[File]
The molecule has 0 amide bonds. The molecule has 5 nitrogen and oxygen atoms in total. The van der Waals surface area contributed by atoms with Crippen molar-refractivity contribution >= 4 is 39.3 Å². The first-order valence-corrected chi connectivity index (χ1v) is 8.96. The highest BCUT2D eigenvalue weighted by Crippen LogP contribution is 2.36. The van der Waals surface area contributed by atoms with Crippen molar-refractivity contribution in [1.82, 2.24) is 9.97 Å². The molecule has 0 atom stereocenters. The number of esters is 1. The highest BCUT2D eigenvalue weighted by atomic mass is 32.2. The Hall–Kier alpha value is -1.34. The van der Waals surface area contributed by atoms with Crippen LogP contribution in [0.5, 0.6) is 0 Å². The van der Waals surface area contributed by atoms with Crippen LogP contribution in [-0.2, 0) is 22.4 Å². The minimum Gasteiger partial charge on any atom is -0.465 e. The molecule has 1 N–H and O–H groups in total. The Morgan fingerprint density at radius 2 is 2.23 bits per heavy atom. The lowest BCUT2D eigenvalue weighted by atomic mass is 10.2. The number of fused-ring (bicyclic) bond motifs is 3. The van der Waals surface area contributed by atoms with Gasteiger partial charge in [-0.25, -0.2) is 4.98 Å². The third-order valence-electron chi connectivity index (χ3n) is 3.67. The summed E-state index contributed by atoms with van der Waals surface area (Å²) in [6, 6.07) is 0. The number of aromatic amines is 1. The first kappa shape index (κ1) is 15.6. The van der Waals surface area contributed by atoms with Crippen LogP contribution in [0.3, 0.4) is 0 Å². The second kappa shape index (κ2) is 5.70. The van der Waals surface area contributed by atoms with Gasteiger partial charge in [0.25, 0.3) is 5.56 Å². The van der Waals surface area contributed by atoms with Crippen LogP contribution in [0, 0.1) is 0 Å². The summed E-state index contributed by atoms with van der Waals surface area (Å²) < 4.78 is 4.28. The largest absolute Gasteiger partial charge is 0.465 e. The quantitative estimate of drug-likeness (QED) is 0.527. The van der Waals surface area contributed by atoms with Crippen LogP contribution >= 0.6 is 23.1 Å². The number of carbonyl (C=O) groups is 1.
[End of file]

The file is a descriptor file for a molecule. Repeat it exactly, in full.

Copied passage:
The molecule has 0 amide bonds. The molecule has 5 nitrogen and oxygen atoms in total. The van der Waals surface area contributed by atoms with Crippen molar-refractivity contribution >= 4 is 39.3 Å². The first-order valence-corrected chi connectivity index (χ1v) is 8.96. The highest BCUT2D eigenvalue weighted by Crippen LogP contribution is 2.36. The van der Waals surface area contributed by atoms with Crippen molar-refractivity contribution in [1.82, 2.24) is 9.97 Å². The molecule has 0 atom stereocenters. The number of esters is 1. The highest BCUT2D eigenvalue weighted by atomic mass is 32.2. The Hall–Kier alpha value is -1.34. The van der Waals surface area contributed by atoms with Crippen LogP contribution in [0.5, 0.6) is 0 Å². The van der Waals surface area contributed by atoms with Crippen LogP contribution in [-0.2, 0) is 22.4 Å². The minimum Gasteiger partial charge on any atom is -0.465 e. The molecule has 1 N–H and O–H groups in total. The Morgan fingerprint density at radius 2 is 2.23 bits per heavy atom. The lowest BCUT2D eigenvalue weighted by atomic mass is 10.2. The number of fused-ring (bicyclic) bond motifs is 3. The van der Waals surface area contributed by atoms with Gasteiger partial charge in [-0.25, -0.2) is 4.98 Å². The third-order valence-electron chi connectivity index (χ3n) is 3.67. The summed E-state index contributed by atoms with van der Waals surface area (Å²) in [6, 6.07) is 0. The number of aromatic amines is 1. The first kappa shape index (κ1) is 15.6. The van der Waals surface area contributed by atoms with Crippen LogP contribution in [0.3, 0.4) is 0 Å². The second kappa shape index (κ2) is 5.70. The van der Waals surface area contributed by atoms with Gasteiger partial charge in [0.25, 0.3) is 5.56 Å². The van der Waals surface area contributed by atoms with Crippen LogP contribution in [0, 0.1) is 0 Å². The summed E-state index contributed by atoms with van der Waals surface area (Å²) < 4.78 is 4.28. The largest absolute Gasteiger partial charge is 0.465 e. The quantitative estimate of drug-likeness (QED) is 0.527. The van der Waals surface area contributed by atoms with Crippen LogP contribution >= 0.6 is 23.1 Å². The number of carbonyl (C=O) groups is 1.